Missy MazzoliSinfonia (for Orbiting Spheres)Prom 70 - September 5European Premiere of Orchestral Version
Grace WilliamsSea Sketches
High Wind
Calm Sea in Summer
Proms at [email protected] Dock - July 22
Cheryl Frances-HoadChorale Prelude 'Ein feste Burg ist unser Gott'Prom 47 - August 20BBC Commission: World Premiere
Kate WhitleyI am I sayProms at ... Bold Tendencies Multi-Storey Car Park, Peckham - August 26
Andrea TarrodiLiguriaProm 61 - August 30UK Premiere
Judith WeirIn the Land of UzProms at Southwark Cathedral - August 12BBC Commission: World Premiere
Rebecca SaundersMolly's Song 3Proms at Wilton's Music Hall - September 2
Hannah KendallThe Spark CatchersProm 62 - August 30BBC Commission: World Premiere

That said, the total lack of historic women composers is (as always) disappointing.  This is especially true when there are so many fantastic works published and available, in particular of British composers.  Though there are certainly efforts being made, as evident in featuring Chineke! in Prom 62, there it still feels as the smallest effort, especially after so many continued conversations about the importance of representation on concert stages and in concert programs.  

For now, have a listen below to the work of the women composers who will be heard this year at the BBC Proms:

 

Monday Link Round Up: September 5, 2016

by sarah - September 5th, 2016

Happy Labor Day!  Here is some news to enjoy over the holiday, and to start your week!

I just found out about the Billie Burke Ziegfeld Award.  The prize awards a grant of $10,000 and a year of professional mentorship to an emerging female composer or composer/lyricist.  The 2016 application deadline has just been extended until September 9 – so help spread the word!  More information here.

An editorial in The Guardian highlights the lack of women conductors leading ensembles at the BBC Proms – but this piece isn’t without criticism.

Bob Shingleton, at On An Overgrown Path, responds with a reminder as to the importance not only of including more women conductors, but also more conductors of color.  Read his thoughts here  – with a followup on some conductors to include here.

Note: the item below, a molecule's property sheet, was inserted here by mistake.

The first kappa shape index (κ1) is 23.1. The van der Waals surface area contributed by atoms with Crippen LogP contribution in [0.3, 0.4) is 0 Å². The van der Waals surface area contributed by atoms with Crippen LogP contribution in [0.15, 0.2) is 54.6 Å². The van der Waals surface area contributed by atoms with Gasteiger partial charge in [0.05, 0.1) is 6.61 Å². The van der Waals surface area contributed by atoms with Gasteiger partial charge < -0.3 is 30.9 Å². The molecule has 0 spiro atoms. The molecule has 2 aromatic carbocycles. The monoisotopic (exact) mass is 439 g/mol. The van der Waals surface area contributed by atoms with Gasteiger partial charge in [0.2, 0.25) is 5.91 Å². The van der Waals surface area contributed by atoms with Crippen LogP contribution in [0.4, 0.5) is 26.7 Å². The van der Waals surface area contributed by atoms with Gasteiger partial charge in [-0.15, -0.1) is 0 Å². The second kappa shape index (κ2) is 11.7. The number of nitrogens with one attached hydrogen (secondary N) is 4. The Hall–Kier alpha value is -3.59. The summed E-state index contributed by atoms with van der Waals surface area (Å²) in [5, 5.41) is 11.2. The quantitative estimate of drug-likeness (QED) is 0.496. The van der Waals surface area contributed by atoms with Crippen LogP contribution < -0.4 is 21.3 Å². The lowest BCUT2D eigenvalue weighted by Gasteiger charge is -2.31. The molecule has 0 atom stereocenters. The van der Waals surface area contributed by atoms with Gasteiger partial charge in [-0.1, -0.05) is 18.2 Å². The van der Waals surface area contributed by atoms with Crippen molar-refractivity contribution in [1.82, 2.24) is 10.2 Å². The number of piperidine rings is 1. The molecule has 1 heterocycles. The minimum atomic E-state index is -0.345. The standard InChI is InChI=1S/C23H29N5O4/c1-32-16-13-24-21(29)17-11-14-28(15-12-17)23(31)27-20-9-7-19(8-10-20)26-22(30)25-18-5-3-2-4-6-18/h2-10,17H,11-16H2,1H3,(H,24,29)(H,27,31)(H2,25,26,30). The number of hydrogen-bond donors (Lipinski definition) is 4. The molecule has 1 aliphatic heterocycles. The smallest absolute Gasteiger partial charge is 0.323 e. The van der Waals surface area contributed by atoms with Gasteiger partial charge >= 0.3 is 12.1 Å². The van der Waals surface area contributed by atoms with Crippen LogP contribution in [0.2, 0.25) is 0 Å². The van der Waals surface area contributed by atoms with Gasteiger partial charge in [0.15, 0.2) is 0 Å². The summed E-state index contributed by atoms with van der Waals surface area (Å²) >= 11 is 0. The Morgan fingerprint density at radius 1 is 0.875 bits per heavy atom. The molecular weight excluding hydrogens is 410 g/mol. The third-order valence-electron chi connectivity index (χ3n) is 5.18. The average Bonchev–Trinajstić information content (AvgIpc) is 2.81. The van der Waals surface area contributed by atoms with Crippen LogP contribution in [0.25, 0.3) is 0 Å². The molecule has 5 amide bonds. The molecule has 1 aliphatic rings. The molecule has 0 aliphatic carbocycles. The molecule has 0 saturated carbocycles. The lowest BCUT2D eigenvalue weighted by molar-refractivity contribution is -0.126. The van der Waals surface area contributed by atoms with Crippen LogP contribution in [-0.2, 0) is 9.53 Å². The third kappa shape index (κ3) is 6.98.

And Sarah Tenant-Flowers responded with a reminder that the lack of women conductors is a problem not only in the orchestral world, but in the choral world as well.

The role of women as conductors is a hot topic at the moment – with another article about women “Cracking a Glass Ceiling With the Maestro’s Baton” by Michael Cooper in The New York Times.  

As always – let us know what we missed!  What are you reading?  Leave a link in a comment below.

Monday Link Round Up: August 29, 2016

by sarah - August 29th, 2016

News to start your week!

ICYMI we are celebrating the 130th birthday of Rebecca Carke!  Read more about Clarke’s life, music, and legacy here – or at The Rebecca Clarke Society!

The reviews are in from the City of Birmingham’s performance at the BBC Proms, and The Guardian called the performance, led by Mirga Gražinytė-Tyla, “spellbinding” and “bewitching”. Read the review here – and listen to the performance online here.

Composer Sally Beamish has a fabulous piece in The Guardian describing her early years as a musician and composer – and the inspiration for a new work being premiered today at the Proms.  Read the full piece here – you won’t be sorry!

And the Huffington Post has an article by New England Conservatory faculty member and singer Cristi Catt.  She writes about Hildegard von Bingen’s Ordo Virtutum and how her study of the work has opened up opportunities around the world.  Read her piece here.

As always, let us know what we missed!  What are you reading?  Leave a link in a comment below!

Works by Women at the 2016 BBC Proms

by sarah - July 14th, 2016